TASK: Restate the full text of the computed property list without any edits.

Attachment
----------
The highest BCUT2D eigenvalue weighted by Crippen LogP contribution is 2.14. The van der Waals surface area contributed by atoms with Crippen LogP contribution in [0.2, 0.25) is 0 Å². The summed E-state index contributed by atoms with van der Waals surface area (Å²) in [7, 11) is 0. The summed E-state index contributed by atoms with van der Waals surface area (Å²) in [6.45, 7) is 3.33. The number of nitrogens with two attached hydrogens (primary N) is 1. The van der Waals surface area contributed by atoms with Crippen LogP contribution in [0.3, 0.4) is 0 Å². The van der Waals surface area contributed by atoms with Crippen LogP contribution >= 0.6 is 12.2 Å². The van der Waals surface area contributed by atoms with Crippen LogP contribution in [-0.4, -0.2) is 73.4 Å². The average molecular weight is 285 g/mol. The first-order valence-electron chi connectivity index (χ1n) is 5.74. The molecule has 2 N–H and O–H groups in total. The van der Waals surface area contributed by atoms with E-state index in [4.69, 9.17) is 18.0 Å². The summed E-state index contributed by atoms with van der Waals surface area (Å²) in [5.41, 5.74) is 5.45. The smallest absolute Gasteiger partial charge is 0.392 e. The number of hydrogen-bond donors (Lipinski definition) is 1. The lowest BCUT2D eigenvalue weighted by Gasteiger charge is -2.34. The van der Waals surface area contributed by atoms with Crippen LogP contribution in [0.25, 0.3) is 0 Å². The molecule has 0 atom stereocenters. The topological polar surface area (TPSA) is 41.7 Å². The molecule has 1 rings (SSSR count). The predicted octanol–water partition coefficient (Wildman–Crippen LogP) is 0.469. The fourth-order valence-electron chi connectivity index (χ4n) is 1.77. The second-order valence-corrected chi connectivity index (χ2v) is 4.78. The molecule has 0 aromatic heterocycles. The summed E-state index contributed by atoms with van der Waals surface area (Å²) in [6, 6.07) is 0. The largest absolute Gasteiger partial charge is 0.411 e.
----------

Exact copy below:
The highest BCUT2D eigenvalue weighted by Crippen LogP contribution is 2.14. The van der Waals surface area contributed by atoms with Crippen LogP contribution in [0.2, 0.25) is 0 Å². The summed E-state index contributed by atoms with van der Waals surface area (Å²) in [7, 11) is 0. The summed E-state index contributed by atoms with van der Waals surface area (Å²) in [6.45, 7) is 3.33. The number of nitrogens with two attached hydrogens (primary N) is 1. The van der Waals surface area contributed by atoms with Crippen LogP contribution in [0.3, 0.4) is 0 Å². The van der Waals surface area contributed by atoms with Crippen LogP contribution >= 0.6 is 12.2 Å². The van der Waals surface area contributed by atoms with Crippen LogP contribution in [-0.4, -0.2) is 73.4 Å². The average molecular weight is 285 g/mol. The first-order valence-electron chi connectivity index (χ1n) is 5.74. The molecule has 2 N–H and O–H groups in total. The van der Waals surface area contributed by atoms with E-state index in [4.69, 9.17) is 18.0 Å². The summed E-state index contributed by atoms with van der Waals surface area (Å²) in [5.41, 5.74) is 5.45. The smallest absolute Gasteiger partial charge is 0.392 e. The number of hydrogen-bond donors (Lipinski definition) is 1. The lowest BCUT2D eigenvalue weighted by Gasteiger charge is -2.34. The van der Waals surface area contributed by atoms with Crippen LogP contribution in [0.25, 0.3) is 0 Å². The molecule has 0 atom stereocenters. The topological polar surface area (TPSA) is 41.7 Å². The molecule has 1 rings (SSSR count). The predicted octanol–water partition coefficient (Wildman–Crippen LogP) is 0.469. The fourth-order valence-electron chi connectivity index (χ4n) is 1.77. The second-order valence-corrected chi connectivity index (χ2v) is 4.78. The molecule has 0 aromatic heterocycles. The summed E-state index contributed by atoms with van der Waals surface area (Å²) in [6, 6.07) is 0. The largest absolute Gasteiger partial charge is 0.411 e.